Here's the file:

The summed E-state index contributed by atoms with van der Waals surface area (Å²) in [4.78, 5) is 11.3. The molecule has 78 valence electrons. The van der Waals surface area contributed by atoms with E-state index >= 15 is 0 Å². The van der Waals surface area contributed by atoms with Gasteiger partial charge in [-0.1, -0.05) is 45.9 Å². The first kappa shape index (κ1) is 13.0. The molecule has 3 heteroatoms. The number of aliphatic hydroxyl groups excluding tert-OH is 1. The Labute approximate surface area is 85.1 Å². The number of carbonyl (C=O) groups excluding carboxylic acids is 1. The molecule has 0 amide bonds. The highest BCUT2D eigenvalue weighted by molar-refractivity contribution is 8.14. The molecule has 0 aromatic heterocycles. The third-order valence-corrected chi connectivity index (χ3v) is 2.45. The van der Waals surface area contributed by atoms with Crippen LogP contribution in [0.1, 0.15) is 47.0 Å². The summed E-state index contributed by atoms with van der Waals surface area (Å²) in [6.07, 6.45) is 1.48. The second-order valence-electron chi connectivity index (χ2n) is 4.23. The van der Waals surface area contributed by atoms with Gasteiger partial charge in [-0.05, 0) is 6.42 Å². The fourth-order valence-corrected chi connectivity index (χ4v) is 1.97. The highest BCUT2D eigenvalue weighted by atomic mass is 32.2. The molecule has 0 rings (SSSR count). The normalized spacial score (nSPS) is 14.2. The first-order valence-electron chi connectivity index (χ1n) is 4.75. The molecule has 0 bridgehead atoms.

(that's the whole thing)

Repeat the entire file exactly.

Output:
The summed E-state index contributed by atoms with van der Waals surface area (Å²) in [4.78, 5) is 11.3. The molecule has 78 valence electrons. The van der Waals surface area contributed by atoms with E-state index >= 15 is 0 Å². The van der Waals surface area contributed by atoms with Gasteiger partial charge in [-0.1, -0.05) is 45.9 Å². The first kappa shape index (κ1) is 13.0. The molecule has 3 heteroatoms. The number of aliphatic hydroxyl groups excluding tert-OH is 1. The Labute approximate surface area is 85.1 Å². The number of carbonyl (C=O) groups excluding carboxylic acids is 1. The molecule has 0 amide bonds. The highest BCUT2D eigenvalue weighted by molar-refractivity contribution is 8.14. The molecule has 0 aromatic heterocycles. The third-order valence-corrected chi connectivity index (χ3v) is 2.45. The van der Waals surface area contributed by atoms with Crippen LogP contribution in [0.1, 0.15) is 47.0 Å². The summed E-state index contributed by atoms with van der Waals surface area (Å²) in [6.07, 6.45) is 1.48. The second-order valence-electron chi connectivity index (χ2n) is 4.23. The van der Waals surface area contributed by atoms with Gasteiger partial charge in [-0.05, 0) is 6.42 Å². The fourth-order valence-corrected chi connectivity index (χ4v) is 1.97. The highest BCUT2D eigenvalue weighted by atomic mass is 32.2. The molecule has 0 rings (SSSR count). The normalized spacial score (nSPS) is 14.2. The first-order valence-electron chi connectivity index (χ1n) is 4.75. The molecule has 0 bridgehead atoms.